Jeffrey’s artworks make reference to various aesthetic and material histories rooted in Indigenous cultures of the Americas and in modern and contemporary subcultures. He is known for creating visually rich paintings and sculptures that mix material, saturated colour, pattern, image, and text to celebrate and amplify the voices of individuals and communities both past and present. This way of working, particularly with technically-demanding handwork, is seen through related work by Jeffrey included in the 2022 Biennial. In All You Took, I Gladly Gave (2013), SPEAK TO ME IN YOUR WAY SO I CAN HEAR YOU (2015), and ALL FOR ONE, ONE FOR ALL (2015), a wide range of found and repurposed objects—found tipi poles, driftwood, wool, canvas—collide with embellishments that reference Indigenous cultural production, from glass beadwork and nylon fringe to metal jingles and ceramics inspired by Mississippian head pots. ALL FOR ONE ONE FOR ALL, with its riotous assemblages of colour, textures and shapes, was the artist’s first work to explore the pre-Columbian ceramic heads but was also the genesis for his transformational garment pieces—the artist has shared that it was the first time he began to think about garment as sculpture.
This project is generously supported by Multiplex.
Related work by Jeffrey Gibson is also on view at the Small Arms Inspection Building and the Museum of Contemporary Art Toronto.
Detailed Audio Description of Jeffrey’s work at 72 Perth:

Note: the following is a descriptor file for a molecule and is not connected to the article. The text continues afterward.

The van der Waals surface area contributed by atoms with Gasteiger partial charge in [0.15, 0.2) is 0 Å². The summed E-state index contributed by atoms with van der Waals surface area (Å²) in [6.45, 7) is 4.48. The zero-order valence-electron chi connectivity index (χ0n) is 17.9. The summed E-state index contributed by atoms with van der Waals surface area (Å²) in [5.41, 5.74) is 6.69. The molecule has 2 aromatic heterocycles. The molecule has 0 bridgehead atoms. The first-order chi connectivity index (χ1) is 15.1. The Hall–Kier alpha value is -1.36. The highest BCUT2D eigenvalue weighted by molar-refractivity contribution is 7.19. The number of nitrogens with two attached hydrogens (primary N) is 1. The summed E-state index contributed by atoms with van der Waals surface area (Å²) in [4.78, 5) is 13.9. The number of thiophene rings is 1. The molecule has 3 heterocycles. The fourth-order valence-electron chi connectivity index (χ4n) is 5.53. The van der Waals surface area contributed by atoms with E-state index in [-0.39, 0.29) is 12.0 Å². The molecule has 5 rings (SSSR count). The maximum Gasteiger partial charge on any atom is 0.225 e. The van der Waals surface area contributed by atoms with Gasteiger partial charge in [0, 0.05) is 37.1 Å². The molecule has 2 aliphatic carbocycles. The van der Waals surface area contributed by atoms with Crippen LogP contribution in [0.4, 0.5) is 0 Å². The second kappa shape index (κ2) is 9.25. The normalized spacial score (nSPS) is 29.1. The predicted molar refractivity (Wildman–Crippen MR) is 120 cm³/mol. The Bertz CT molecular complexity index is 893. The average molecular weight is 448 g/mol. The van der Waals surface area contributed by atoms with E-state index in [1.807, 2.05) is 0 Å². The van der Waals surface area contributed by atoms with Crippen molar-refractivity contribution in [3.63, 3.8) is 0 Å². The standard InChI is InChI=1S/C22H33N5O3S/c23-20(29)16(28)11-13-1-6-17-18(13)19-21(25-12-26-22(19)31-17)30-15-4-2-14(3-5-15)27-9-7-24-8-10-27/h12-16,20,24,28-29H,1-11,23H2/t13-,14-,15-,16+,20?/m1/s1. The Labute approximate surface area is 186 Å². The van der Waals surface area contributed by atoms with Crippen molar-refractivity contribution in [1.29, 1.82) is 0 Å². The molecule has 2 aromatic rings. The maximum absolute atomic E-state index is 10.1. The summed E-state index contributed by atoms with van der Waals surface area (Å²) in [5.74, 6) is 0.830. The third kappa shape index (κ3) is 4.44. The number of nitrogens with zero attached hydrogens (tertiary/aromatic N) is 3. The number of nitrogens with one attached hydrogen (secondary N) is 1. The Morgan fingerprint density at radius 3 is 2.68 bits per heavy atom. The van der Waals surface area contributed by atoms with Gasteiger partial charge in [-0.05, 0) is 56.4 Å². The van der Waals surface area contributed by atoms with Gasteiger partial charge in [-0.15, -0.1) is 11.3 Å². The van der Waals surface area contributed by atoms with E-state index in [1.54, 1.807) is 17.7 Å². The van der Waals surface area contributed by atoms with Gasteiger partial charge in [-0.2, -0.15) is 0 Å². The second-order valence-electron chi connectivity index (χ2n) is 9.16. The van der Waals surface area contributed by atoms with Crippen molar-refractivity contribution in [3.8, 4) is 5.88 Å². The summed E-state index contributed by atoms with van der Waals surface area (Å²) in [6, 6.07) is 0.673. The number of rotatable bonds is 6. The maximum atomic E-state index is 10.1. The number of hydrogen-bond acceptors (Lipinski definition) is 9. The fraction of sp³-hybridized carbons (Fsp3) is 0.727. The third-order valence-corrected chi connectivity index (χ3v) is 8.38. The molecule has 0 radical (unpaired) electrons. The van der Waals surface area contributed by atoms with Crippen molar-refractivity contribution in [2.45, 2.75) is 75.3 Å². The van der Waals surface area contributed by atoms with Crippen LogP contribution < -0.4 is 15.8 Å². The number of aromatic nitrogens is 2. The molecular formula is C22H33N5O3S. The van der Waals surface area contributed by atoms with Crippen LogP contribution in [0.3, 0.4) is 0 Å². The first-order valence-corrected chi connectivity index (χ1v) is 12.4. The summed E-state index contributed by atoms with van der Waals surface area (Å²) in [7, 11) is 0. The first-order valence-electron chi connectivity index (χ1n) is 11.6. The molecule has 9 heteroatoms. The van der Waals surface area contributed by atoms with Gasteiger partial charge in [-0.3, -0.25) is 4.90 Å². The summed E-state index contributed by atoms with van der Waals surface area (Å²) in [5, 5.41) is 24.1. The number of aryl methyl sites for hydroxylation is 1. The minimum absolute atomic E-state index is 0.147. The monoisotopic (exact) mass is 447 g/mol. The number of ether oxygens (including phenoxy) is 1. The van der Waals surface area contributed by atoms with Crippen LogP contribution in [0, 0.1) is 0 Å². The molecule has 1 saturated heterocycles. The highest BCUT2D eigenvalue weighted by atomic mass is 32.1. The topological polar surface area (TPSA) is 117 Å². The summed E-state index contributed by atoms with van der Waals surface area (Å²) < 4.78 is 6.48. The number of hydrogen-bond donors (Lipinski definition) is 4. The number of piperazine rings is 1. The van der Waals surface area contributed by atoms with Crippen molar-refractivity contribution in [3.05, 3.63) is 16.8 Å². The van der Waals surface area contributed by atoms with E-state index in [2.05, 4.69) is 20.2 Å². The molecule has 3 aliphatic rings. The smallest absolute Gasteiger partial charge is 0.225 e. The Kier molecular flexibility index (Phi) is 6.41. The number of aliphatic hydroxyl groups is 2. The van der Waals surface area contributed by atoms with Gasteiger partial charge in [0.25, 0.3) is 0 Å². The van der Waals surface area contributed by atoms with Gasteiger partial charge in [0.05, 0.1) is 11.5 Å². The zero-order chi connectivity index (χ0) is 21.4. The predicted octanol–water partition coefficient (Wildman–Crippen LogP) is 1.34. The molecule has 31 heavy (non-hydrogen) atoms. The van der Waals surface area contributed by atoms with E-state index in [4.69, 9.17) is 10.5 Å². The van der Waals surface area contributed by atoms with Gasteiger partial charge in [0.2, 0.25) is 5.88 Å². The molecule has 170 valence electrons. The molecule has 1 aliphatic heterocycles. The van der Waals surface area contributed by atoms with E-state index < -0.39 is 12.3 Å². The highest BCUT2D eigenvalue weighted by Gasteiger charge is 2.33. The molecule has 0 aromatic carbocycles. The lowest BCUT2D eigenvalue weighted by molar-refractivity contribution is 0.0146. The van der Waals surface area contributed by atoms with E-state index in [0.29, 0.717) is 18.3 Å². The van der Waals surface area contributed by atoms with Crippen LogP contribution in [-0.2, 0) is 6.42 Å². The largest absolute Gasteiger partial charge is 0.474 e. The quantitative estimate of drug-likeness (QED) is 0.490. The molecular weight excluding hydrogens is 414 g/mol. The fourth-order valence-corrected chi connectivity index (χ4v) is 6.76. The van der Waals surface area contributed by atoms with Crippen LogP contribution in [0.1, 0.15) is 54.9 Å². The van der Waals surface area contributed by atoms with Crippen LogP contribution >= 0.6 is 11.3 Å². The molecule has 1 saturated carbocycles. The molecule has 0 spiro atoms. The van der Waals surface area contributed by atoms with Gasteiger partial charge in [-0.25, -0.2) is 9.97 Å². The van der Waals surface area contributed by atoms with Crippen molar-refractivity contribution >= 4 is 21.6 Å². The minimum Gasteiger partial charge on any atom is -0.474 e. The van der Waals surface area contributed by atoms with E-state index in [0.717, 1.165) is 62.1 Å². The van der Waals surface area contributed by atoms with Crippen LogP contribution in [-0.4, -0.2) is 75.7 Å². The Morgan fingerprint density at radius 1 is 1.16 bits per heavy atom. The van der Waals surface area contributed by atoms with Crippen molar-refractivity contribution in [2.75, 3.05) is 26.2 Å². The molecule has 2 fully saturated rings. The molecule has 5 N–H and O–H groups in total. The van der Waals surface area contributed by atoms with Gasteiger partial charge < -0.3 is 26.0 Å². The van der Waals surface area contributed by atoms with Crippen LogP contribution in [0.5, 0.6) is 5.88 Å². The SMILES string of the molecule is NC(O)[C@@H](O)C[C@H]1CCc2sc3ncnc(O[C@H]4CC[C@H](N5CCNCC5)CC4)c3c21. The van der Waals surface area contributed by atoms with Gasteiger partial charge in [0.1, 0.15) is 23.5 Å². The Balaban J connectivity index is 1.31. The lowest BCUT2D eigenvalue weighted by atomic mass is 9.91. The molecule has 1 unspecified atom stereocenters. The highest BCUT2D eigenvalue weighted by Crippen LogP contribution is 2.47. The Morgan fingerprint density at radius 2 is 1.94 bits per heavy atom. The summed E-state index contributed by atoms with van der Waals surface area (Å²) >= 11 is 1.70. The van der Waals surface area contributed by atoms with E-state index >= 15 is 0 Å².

Jeffrey Gibson (Choctaw-Cherokee, born in 1972, Colorado, USA; lives in Hudson, USA) is an interdisciplinary artist based in Hudson, New York. His artworks reference various aesthetic and material histories rooted in Indigenous cultures of the Americas and modern and contemporary subcultures. Jeffrey’s work has been featured in exhibitions in North America and abroad and can be found in public and private collections, including the Whitney Museum of American Art, New York; the Denver Art Museum; the Museum of Fine Arts, Boston; and the Museum of Modern Art, San Francisco. In 2019, Jeffrey was awarded a MacArthur Fellowship.
72 Perth Avenue
Wheelchair Access – Entrance
From Bloor Street: The accessible path to 72 Perth Avenue’s main entrance runs southbound along the east side to Besi’s Auto Collision. Cross the street to the west-side sidewalk in front of the fencing and continue south 20 metres. Automatic door activation is to the right of the double doors.
From Sterling Road: Construction and lack of sidewalks are unfortunately an issue in this up and coming residential area. Travelling northbound, accessible pathways begin on the east and west-side of Perth Avenue. The main entrance of 72 Perth Avenue is at street level.
Outdoor Exhibition & Shelter
A portable ramp is available for the doorway from the main exhibition area to the outdoor area. An alternative accessible path is through the fence opening on the west side, 30 metres northbound from the main entrance.
Accessible washrooms are located to the left of the main entrance.
- Getting There
72 Perth Avenue
Parking: Limited paid
TTC: Near Lansdowne station; Dundas West station; 505 Dundas and 506 Carlton streetcars
Other Transit: Steps away from the GO/UP Express Bloor station